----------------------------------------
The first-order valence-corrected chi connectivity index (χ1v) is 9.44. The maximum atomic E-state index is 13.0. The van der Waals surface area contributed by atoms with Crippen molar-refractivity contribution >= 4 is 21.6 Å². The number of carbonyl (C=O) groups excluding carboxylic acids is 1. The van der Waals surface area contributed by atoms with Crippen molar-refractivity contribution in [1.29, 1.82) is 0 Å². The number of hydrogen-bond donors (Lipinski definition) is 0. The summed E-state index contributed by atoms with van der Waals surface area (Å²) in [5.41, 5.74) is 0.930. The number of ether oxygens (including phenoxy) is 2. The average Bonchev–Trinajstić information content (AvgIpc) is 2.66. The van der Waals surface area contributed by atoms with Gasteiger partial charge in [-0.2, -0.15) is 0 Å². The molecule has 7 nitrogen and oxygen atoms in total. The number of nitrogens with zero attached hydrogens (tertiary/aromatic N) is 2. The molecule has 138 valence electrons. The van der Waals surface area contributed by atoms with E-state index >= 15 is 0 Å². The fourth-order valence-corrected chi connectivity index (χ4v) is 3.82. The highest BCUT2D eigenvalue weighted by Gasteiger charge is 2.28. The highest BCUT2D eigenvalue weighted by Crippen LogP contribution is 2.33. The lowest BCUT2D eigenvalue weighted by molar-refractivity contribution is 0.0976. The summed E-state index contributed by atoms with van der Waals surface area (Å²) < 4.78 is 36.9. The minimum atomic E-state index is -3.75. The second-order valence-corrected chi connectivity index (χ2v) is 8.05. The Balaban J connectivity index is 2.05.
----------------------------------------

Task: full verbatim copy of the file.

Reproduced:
The first-order valence-corrected chi connectivity index (χ1v) is 9.44. The maximum atomic E-state index is 13.0. The van der Waals surface area contributed by atoms with Crippen molar-refractivity contribution >= 4 is 21.6 Å². The number of carbonyl (C=O) groups excluding carboxylic acids is 1. The van der Waals surface area contributed by atoms with Crippen molar-refractivity contribution in [1.29, 1.82) is 0 Å². The number of hydrogen-bond donors (Lipinski definition) is 0. The summed E-state index contributed by atoms with van der Waals surface area (Å²) in [5.41, 5.74) is 0.930. The number of ether oxygens (including phenoxy) is 2. The average Bonchev–Trinajstić information content (AvgIpc) is 2.66. The van der Waals surface area contributed by atoms with Gasteiger partial charge in [-0.2, -0.15) is 0 Å². The molecule has 7 nitrogen and oxygen atoms in total. The number of nitrogens with zero attached hydrogens (tertiary/aromatic N) is 2. The molecule has 138 valence electrons. The van der Waals surface area contributed by atoms with E-state index >= 15 is 0 Å². The fourth-order valence-corrected chi connectivity index (χ4v) is 3.82. The highest BCUT2D eigenvalue weighted by Gasteiger charge is 2.28. The highest BCUT2D eigenvalue weighted by Crippen LogP contribution is 2.33. The lowest BCUT2D eigenvalue weighted by molar-refractivity contribution is 0.0976. The summed E-state index contributed by atoms with van der Waals surface area (Å²) < 4.78 is 36.9. The minimum atomic E-state index is -3.75. The second-order valence-corrected chi connectivity index (χ2v) is 8.05. The Balaban J connectivity index is 2.05.